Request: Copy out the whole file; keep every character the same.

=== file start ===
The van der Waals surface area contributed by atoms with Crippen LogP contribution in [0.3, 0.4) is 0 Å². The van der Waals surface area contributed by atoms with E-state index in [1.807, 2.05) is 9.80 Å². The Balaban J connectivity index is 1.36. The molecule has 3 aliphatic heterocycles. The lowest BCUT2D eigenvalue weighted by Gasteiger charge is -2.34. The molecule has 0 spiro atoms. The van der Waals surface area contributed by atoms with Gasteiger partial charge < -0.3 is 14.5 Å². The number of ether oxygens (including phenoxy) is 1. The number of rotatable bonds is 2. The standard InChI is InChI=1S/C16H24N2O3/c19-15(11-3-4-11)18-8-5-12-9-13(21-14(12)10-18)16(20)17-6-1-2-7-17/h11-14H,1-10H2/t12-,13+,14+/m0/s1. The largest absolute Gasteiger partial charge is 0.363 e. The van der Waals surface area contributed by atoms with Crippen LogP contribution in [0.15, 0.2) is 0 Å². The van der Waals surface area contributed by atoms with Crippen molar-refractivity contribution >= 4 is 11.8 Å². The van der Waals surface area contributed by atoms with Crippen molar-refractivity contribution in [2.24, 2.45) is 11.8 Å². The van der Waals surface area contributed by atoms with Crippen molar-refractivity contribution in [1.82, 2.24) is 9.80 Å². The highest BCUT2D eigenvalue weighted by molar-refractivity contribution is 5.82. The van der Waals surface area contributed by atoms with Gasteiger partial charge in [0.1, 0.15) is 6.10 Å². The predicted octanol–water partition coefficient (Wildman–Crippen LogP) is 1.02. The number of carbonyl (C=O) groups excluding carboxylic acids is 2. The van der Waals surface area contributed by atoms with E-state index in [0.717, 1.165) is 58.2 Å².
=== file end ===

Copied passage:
The van der Waals surface area contributed by atoms with Crippen LogP contribution in [0.3, 0.4) is 0 Å². The van der Waals surface area contributed by atoms with E-state index in [1.807, 2.05) is 9.80 Å². The Balaban J connectivity index is 1.36. The molecule has 3 aliphatic heterocycles. The lowest BCUT2D eigenvalue weighted by Gasteiger charge is -2.34. The molecule has 0 spiro atoms. The van der Waals surface area contributed by atoms with Gasteiger partial charge < -0.3 is 14.5 Å². The number of ether oxygens (including phenoxy) is 1. The number of rotatable bonds is 2. The standard InChI is InChI=1S/C16H24N2O3/c19-15(11-3-4-11)18-8-5-12-9-13(21-14(12)10-18)16(20)17-6-1-2-7-17/h11-14H,1-10H2/t12-,13+,14+/m0/s1. The largest absolute Gasteiger partial charge is 0.363 e. The van der Waals surface area contributed by atoms with Crippen LogP contribution in [0.15, 0.2) is 0 Å². The van der Waals surface area contributed by atoms with Crippen molar-refractivity contribution >= 4 is 11.8 Å². The van der Waals surface area contributed by atoms with Crippen molar-refractivity contribution in [2.24, 2.45) is 11.8 Å². The van der Waals surface area contributed by atoms with Crippen molar-refractivity contribution in [1.82, 2.24) is 9.80 Å². The highest BCUT2D eigenvalue weighted by molar-refractivity contribution is 5.82. The van der Waals surface area contributed by atoms with Gasteiger partial charge in [0.1, 0.15) is 6.10 Å². The predicted octanol–water partition coefficient (Wildman–Crippen LogP) is 1.02. The number of carbonyl (C=O) groups excluding carboxylic acids is 2. The van der Waals surface area contributed by atoms with E-state index in [0.717, 1.165) is 58.2 Å².